The current top IT investment priority, for 59%, is operational solutions to improve efficiency, followed by security-related solutions and baggage processing systems, for 57% and 49% respectively. A key area for operational efficiency is processing passengers, which is reflected in the trend towards common-use self-service (CUSS) kiosks: dedicated deployment now stands at 57%, with 5% planned in the next two years, but common-use deployment is now at 39%, and 47% have plans for deployment by 2008.
"Collaborative efforts between ACI, IATA and industry experts have resulted in an accelerated adoption of CUSS over dedicated-use kiosks. At the end of 2005 we had 12 airports with CUSS installations while today we have over 43 and expect to have close to 60 early in 2007," says SITA's Mayer. "Airports' primary objective is to increase passenger throughput while maintaining customer service. It is not cost-effective or possible in many cases to build additional check-in desks to accommodate the increase in passenger levels we are experiencing today."
Samuel Ingalls, assistant director of aviation, information systems at Las Vegas McCarran International airport, agrees. With passenger traffic growing there by more than 25% over the past three years, the investment focus is passenger processing systems and it is the first airport in the USA to be 100% common use. "Self-service is very important to us and our investment in the whole common-use self-service kiosk programme reflects that and has paid enormous returns already in terms of efficiency," says Ingalls.
The next stage is to extend the airport out to the customers via kiosks and check-in at hotels. McCarran now has its Airport SpeedCheck Advance service in partnership with Southwest Airlines in two of the city's hotels and the convention centre, with work under way to expand airline and hotel partnerships so that 10% of all passengers can take advantage.
Ingalls would like to see the self-service regime extended even further. "Here in the USA there is one important element I would like to see - the ability to self-tag bags. It's having common-use bag drop that will bring a lot of additional efficiencies," he says.
SITA's Mayer adds: "For an airport the next logical areas to expand self-service will be common baggage drop off locations, self-boarding at the departure gates and kiosks for mishandled baggage upon arrivals."
Will the drive towards passenger self-service be affected by the current slow take-up of new security technologies such as biometrics and RFID tags? No respondents in the survey offer biometric identification at check-in/boarding and the industry is on average almost three years away from providing it, with 61% having no plans and the majority no plans for introducing RFID on boarding passes.
Not so, asserts Mayer: "Self-service is not dependent on these technologies as there are other ways to verify a passenger's identity other than biometrics. Manual checks are still being done and they do not take away from the benefits derived from self-service, specifically reduction in processing time. However, the kiosks being deployed today are biometric-ready and the new e-passports also have RFID capabilities and the kiosks have been adapted to support this technology too."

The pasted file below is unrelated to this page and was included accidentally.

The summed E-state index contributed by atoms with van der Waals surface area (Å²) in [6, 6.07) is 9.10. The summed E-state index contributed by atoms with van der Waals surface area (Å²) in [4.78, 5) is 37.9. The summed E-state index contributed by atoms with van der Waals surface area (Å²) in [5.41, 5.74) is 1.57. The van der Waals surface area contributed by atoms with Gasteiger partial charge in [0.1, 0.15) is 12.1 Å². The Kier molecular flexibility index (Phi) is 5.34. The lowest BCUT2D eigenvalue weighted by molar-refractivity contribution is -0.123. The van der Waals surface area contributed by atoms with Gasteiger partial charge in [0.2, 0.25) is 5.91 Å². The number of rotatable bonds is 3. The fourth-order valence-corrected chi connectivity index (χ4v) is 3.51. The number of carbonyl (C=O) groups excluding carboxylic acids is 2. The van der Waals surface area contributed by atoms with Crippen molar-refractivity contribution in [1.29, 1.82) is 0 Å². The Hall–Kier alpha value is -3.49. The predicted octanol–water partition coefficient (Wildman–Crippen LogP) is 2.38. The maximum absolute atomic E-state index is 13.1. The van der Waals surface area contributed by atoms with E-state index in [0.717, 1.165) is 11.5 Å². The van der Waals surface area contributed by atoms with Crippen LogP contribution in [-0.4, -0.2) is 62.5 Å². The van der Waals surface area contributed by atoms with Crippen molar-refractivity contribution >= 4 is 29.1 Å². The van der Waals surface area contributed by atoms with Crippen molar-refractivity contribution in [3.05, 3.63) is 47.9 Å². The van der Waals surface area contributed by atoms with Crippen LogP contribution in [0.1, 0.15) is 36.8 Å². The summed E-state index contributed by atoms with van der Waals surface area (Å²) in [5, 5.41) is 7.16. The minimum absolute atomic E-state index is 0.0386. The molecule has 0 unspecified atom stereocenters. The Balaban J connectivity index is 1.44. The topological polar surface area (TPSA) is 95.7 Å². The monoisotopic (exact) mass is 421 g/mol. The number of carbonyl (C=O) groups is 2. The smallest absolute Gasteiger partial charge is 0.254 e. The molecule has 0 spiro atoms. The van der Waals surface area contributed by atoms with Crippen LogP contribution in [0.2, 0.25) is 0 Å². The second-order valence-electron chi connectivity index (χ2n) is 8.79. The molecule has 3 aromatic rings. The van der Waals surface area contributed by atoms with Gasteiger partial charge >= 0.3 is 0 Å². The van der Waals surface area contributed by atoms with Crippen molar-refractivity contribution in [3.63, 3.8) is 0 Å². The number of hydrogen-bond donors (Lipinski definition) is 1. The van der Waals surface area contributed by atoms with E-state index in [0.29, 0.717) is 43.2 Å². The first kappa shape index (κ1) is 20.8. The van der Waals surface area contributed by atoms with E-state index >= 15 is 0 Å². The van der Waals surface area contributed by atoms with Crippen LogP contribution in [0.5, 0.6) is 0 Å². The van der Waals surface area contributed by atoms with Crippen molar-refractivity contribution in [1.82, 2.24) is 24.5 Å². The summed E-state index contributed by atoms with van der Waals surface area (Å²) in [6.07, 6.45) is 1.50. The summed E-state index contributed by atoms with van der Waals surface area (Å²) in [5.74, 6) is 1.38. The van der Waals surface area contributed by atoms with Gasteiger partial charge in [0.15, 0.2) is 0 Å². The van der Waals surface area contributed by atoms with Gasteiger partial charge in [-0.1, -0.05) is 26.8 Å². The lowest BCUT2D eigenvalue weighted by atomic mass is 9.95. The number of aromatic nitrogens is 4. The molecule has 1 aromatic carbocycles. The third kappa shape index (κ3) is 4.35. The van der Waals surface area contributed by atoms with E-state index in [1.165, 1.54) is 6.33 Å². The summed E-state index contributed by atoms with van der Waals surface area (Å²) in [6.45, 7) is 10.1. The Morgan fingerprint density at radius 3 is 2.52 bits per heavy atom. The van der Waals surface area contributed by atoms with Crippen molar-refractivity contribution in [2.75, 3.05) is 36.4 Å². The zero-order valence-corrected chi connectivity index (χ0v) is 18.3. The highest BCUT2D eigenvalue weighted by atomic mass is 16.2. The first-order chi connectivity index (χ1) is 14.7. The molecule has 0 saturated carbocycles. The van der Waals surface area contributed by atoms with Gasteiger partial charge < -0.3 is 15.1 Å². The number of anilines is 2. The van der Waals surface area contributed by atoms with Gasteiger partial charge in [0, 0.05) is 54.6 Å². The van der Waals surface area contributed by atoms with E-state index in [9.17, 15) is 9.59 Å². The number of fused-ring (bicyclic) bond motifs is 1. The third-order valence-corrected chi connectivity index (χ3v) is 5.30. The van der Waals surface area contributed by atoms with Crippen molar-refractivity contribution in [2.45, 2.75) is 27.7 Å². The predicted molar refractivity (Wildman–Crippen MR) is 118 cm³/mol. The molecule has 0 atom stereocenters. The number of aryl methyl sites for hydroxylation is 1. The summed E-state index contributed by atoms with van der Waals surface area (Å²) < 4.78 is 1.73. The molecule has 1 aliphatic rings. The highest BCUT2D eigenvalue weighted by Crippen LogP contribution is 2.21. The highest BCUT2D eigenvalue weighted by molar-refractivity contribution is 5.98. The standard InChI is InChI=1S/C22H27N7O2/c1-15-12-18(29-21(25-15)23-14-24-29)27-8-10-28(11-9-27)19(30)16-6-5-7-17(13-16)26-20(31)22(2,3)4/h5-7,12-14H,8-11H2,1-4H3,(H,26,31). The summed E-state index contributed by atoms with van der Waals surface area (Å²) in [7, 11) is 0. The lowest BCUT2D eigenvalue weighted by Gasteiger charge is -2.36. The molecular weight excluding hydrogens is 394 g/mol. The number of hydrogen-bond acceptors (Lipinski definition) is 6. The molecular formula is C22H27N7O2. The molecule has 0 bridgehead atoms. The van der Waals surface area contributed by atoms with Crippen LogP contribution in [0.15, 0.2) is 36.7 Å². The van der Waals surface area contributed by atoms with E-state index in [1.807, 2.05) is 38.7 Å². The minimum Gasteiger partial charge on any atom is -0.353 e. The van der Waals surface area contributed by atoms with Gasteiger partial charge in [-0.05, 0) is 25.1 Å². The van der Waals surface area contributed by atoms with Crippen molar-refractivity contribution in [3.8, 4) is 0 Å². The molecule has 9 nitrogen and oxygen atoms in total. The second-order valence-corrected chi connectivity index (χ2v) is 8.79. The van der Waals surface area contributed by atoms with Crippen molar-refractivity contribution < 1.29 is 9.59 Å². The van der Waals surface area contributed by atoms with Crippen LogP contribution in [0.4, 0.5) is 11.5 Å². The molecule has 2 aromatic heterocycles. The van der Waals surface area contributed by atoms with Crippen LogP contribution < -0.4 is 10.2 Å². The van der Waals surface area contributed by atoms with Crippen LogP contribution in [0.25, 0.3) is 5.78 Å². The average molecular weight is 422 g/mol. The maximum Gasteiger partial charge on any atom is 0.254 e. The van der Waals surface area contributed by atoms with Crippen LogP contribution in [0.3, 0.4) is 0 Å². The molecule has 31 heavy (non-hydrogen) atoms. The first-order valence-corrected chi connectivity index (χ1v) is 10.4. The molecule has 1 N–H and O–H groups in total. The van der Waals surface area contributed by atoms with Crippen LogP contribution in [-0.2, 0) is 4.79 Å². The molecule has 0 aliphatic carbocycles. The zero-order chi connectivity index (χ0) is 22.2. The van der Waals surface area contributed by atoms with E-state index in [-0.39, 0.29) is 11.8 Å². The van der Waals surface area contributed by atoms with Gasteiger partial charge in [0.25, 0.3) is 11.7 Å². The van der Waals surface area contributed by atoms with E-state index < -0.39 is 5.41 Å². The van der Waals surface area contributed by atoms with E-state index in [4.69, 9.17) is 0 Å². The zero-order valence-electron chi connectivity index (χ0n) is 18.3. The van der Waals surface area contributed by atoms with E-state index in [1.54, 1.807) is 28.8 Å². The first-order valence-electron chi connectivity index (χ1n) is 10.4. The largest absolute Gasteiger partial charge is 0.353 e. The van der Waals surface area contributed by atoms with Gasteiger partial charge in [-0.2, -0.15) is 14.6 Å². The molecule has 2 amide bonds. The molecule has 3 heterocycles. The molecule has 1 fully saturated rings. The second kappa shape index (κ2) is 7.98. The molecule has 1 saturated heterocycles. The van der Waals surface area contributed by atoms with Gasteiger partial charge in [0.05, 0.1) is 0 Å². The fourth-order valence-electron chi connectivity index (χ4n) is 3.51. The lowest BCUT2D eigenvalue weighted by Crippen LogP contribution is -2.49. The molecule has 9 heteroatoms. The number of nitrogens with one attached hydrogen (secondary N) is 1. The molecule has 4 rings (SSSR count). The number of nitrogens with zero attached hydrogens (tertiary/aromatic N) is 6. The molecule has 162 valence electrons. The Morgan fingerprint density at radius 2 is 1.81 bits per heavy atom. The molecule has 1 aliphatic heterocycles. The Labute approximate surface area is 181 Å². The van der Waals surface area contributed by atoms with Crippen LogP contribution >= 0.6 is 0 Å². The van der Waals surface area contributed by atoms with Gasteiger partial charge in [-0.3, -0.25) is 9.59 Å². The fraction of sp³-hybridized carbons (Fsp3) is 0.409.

The most popular applications for biometric identification and RFID are respectively employee access control and employee identification. Biometrics will be used for employee access control at 28% of airports by the end of 2006, with the industry average for introduction a little over two years, with only 25% having no plans for its introduction. RFID is used by 14% of airports for employee identification, with the rest of the industry about two and a half years away from using it, but 45% have no plans for introduction. This tallies with a recent ACI survey on biometrics that found most airports had put biometrics in place for access control to secure areas and going airside. The reason, explains, ACI's Romig, is that it is "the application where airports have the most influence".
Baggage is an obvious application for RFID, but only 9% of airports use it and the others are over three years away from introducing it, with 36% currently having no plans to use RFID for baggage. Half of McCarran's bag tags are embedded with RFID chips and Ingalls says that within a year he hopes to bring screening centres online, noting that RFID is more efficient and accurate than optical readers. "We can make the argument that there's a return on the investment when paying 21¢ a tag, but that price will fall and make the whole business case more palatable," he says, pointing out that a lot of airports are heavily invested in legacy systems.
Lack of global industry standards and processes, plus cost, are all factors behind the slow take-up of biometric identification and RFID technologies. "For RFID, although the chip prices are declining, it still requires substantial investment, so airports and airlines are evaluating the return on investment," says Mayer. "For biometrics, airports and airlines are working with governments and authorities to understand if these will be covered by other funding sources."
Security is inevitably a major concern for airports - IT security audits have been conducted by 57% in the past 12 months, with another 32% planning to do so in the next year - and was the issue most cited by airports as their greatest challenge in the year ahead.
The worries of airports echo those of any business with an IT network - maintaining its integrity and security. There are also security issues around passenger, baggage and cargo screening and meeting the demand of changing security regulations, says Mayer. She believes IT will be increasingly used to facilitate security. "Access control, perimeter surveillance, threat and motion detection are all top priorities too. We need a comprehensive solution that addresses them all." The 2007 survey will help us discover how airports rise to this challenge.
The complete results of the Airport IT Trends Survey 2006 are available on CD, priced £260 ($450).